|Weak against||Destroyers, dive bombers, recon planes|
The Type VII U-Boat is the Kriegsmarine's standard submarine, but appears only once in the Japanese campaign. It is not a very effective submarine, however - the I-400 turns sharper, has more torpedoes, is just as fast, and has anti-aircraft weapons. The Type VII U-boat is the only warship in the game which has no anti-aircraft weaponry whatsoever.
With a respectable four torpedo tubes fore but only a single torpedo aft, the Type VII is more often than not considered a nuisance by those attempting to command it during Meeting the Germans. It is, however, a good bait to lead the enemy destroyers into a firing position with your other submarine.
Official Description: Although German U-Boats very rarely visited the Pacific, they were common in the Atlantic Ocean. Operating together in so-called 'Wolfpacks' they effectively hnted Allied shipping between Europe and America. The invention of radar, advanced sonar systems and the usage of convoys caused a downfall in Germany's submarine operations, with a high casualty rate. This Type VII German submarine is the main workhorse of the Kriegsmarine, and versions of the Type VII were built throughout the whole war. With 4 torpedo tubes in the bow and one in the stern they are excellent subs.
|Armaments||AA Weapons: 20mm machine gun x2|
This model of cargo ship is used by both sides in the war, and is designed to carry bulk freight to and from areas. Never a combat ship, this cargo ship can be destroyed with sufficient machine gun fire. The ship does not perform any functions during combat and does not appear at all during multiplayer.
Official Description: The Pacific Ocean is full of cargo ships such as these, particularly now there is such a great need for large amounts of equipment and ammunition to be transported around. These goods, often highly explosive in nature, are carried in the cargo holds at the front and rear of the ship. Targeting these holds often results in a devastating explosion that will sink the ship, something that can be accomplished even with airplane machine guns.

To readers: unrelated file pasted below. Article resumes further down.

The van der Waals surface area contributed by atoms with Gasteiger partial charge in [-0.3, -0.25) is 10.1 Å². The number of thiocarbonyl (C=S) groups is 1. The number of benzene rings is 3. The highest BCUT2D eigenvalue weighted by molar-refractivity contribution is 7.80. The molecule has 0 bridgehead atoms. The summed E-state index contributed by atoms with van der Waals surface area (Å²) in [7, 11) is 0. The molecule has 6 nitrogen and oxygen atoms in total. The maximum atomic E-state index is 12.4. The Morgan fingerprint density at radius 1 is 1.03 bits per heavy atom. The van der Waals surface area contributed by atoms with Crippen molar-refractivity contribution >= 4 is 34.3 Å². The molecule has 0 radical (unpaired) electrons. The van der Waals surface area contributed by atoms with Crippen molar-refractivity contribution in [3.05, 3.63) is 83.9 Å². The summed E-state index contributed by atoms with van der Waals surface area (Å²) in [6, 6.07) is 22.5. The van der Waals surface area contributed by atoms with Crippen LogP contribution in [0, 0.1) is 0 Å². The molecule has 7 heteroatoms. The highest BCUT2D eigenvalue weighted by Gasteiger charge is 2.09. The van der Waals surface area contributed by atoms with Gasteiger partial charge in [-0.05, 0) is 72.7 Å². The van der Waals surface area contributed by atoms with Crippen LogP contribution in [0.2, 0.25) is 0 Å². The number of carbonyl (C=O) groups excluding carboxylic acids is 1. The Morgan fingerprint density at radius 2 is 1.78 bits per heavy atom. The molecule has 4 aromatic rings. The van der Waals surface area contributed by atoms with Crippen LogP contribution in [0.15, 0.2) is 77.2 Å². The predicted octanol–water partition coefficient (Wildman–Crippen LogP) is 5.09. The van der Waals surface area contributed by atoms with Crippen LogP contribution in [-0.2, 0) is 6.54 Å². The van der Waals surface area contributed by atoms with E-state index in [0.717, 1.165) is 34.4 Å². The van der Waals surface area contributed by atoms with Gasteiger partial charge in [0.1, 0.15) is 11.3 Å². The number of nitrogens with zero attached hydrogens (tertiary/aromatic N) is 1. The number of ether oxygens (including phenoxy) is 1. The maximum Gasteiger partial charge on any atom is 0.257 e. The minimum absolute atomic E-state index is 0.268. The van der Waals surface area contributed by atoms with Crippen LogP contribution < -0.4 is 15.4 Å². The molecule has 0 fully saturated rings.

|Armaments||AA Weapons: 20mm machine gun x2|
Carrying oil, these ships are prone to flame, and all it takes is a few machine gun rounds right in the middle to cause a catastrophic explosion. Fortunately you'll never have to protect them, nor will the game penalize you for their loss. Some players intentionally destroy them just for fun.
Official Description: Both sides require large quantities of fuel oil to sustain their war efforts, and this is transported around in large tankers. Unfortunately, oil, especially the light yellow East Indies crude, is extremely flammable, which makes these ships extremely vulnerable to attack of any kinds: even machine gun fire can start a potentially fatal blaze in one of the storage tanks.
Only making a few appearances during the campaign, Hospital ships are nearly identical in appearance to cargo ships and troop transports. As these ships are completely unarmed, any unit in the game is capable of sinking one. Although in reality hospital ships are protected by the Geneva convention, in this game there is no punishment for sinking hospital ships.
Official Description: Almost all navies in the war have unarmed hospital ships acting as mobile facilities for treating the wounded sailors safely behind the front lines. Most of these ships are converted passenger liners or transport ships without any protection or weapons. Marked with huge crosses, they are protected by international law and the Geneva convention, opening fire on them is strictly forbidden.